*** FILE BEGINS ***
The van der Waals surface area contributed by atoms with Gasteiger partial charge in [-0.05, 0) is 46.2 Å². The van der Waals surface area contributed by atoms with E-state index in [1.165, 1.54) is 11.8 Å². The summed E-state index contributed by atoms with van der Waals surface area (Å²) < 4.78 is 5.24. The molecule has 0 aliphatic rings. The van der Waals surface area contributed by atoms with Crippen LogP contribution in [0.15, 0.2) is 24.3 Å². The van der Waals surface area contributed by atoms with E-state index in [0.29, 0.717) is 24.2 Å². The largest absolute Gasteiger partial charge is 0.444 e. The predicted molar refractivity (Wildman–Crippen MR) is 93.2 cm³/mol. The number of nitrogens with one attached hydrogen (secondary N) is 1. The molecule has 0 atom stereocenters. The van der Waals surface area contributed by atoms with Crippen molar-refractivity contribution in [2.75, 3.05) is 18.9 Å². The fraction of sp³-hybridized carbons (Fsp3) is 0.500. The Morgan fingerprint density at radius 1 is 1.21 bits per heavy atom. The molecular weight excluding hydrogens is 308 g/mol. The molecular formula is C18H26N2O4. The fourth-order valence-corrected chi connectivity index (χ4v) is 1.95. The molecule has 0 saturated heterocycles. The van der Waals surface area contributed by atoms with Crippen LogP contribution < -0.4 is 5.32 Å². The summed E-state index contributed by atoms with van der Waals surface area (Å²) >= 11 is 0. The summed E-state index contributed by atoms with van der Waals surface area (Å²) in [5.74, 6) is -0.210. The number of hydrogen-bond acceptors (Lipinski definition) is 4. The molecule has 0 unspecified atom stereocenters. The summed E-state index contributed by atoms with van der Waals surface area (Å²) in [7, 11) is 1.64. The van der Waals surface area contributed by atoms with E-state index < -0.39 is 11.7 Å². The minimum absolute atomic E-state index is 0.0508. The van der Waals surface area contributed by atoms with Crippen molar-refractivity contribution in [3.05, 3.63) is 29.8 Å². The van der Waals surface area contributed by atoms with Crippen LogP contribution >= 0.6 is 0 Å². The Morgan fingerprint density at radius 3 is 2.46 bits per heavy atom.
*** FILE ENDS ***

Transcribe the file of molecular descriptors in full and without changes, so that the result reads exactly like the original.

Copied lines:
The van der Waals surface area contributed by atoms with Gasteiger partial charge in [-0.05, 0) is 46.2 Å². The van der Waals surface area contributed by atoms with E-state index in [1.165, 1.54) is 11.8 Å². The summed E-state index contributed by atoms with van der Waals surface area (Å²) < 4.78 is 5.24. The molecule has 0 aliphatic rings. The van der Waals surface area contributed by atoms with Crippen LogP contribution in [0.15, 0.2) is 24.3 Å². The van der Waals surface area contributed by atoms with E-state index in [0.29, 0.717) is 24.2 Å². The largest absolute Gasteiger partial charge is 0.444 e. The predicted molar refractivity (Wildman–Crippen MR) is 93.2 cm³/mol. The number of nitrogens with one attached hydrogen (secondary N) is 1. The molecule has 0 atom stereocenters. The van der Waals surface area contributed by atoms with Crippen molar-refractivity contribution in [2.75, 3.05) is 18.9 Å². The fraction of sp³-hybridized carbons (Fsp3) is 0.500. The Morgan fingerprint density at radius 1 is 1.21 bits per heavy atom. The molecular weight excluding hydrogens is 308 g/mol. The molecular formula is C18H26N2O4. The fourth-order valence-corrected chi connectivity index (χ4v) is 1.95. The molecule has 0 saturated heterocycles. The van der Waals surface area contributed by atoms with Crippen LogP contribution < -0.4 is 5.32 Å². The summed E-state index contributed by atoms with van der Waals surface area (Å²) >= 11 is 0. The summed E-state index contributed by atoms with van der Waals surface area (Å²) in [5.74, 6) is -0.210. The number of hydrogen-bond acceptors (Lipinski definition) is 4. The molecule has 0 unspecified atom stereocenters. The summed E-state index contributed by atoms with van der Waals surface area (Å²) in [7, 11) is 1.64. The van der Waals surface area contributed by atoms with E-state index < -0.39 is 11.7 Å². The minimum absolute atomic E-state index is 0.0508. The van der Waals surface area contributed by atoms with Crippen molar-refractivity contribution in [3.05, 3.63) is 29.8 Å². The van der Waals surface area contributed by atoms with Crippen LogP contribution >= 0.6 is 0 Å². The Morgan fingerprint density at radius 3 is 2.46 bits per heavy atom.